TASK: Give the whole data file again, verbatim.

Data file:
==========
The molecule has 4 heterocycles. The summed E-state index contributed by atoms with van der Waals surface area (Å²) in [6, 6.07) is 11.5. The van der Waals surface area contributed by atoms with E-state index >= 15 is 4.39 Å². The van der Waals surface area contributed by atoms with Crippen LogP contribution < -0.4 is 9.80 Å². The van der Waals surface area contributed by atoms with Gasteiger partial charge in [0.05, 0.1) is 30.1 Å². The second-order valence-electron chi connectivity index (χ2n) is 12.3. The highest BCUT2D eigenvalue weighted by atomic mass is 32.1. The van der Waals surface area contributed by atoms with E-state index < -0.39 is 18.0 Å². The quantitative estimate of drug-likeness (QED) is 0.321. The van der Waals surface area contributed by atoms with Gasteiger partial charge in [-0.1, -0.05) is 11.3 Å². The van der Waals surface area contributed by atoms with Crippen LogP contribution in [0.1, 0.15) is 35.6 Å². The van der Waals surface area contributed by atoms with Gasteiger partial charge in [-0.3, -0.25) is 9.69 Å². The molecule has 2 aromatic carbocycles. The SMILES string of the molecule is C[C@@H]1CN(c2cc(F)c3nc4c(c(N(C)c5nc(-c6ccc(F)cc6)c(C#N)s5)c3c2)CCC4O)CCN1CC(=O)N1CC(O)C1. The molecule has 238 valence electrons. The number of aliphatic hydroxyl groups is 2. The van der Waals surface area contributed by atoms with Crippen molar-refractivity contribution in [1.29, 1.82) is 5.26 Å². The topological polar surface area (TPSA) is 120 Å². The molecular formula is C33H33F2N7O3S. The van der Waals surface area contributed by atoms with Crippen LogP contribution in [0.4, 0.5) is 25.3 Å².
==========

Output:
The molecule has 4 heterocycles. The summed E-state index contributed by atoms with van der Waals surface area (Å²) in [6, 6.07) is 11.5. The van der Waals surface area contributed by atoms with E-state index >= 15 is 4.39 Å². The van der Waals surface area contributed by atoms with Crippen LogP contribution < -0.4 is 9.80 Å². The van der Waals surface area contributed by atoms with Gasteiger partial charge in [0.05, 0.1) is 30.1 Å². The second-order valence-electron chi connectivity index (χ2n) is 12.3. The highest BCUT2D eigenvalue weighted by atomic mass is 32.1. The van der Waals surface area contributed by atoms with E-state index < -0.39 is 18.0 Å². The quantitative estimate of drug-likeness (QED) is 0.321. The van der Waals surface area contributed by atoms with Gasteiger partial charge in [-0.1, -0.05) is 11.3 Å². The van der Waals surface area contributed by atoms with Crippen LogP contribution in [0.1, 0.15) is 35.6 Å². The van der Waals surface area contributed by atoms with Gasteiger partial charge in [-0.3, -0.25) is 9.69 Å². The molecule has 2 aromatic carbocycles. The SMILES string of the molecule is C[C@@H]1CN(c2cc(F)c3nc4c(c(N(C)c5nc(-c6ccc(F)cc6)c(C#N)s5)c3c2)CCC4O)CCN1CC(=O)N1CC(O)C1. The molecule has 238 valence electrons. The number of aliphatic hydroxyl groups is 2. The van der Waals surface area contributed by atoms with Crippen molar-refractivity contribution in [1.29, 1.82) is 5.26 Å². The topological polar surface area (TPSA) is 120 Å². The molecular formula is C33H33F2N7O3S. The van der Waals surface area contributed by atoms with Crippen LogP contribution in [0.4, 0.5) is 25.3 Å².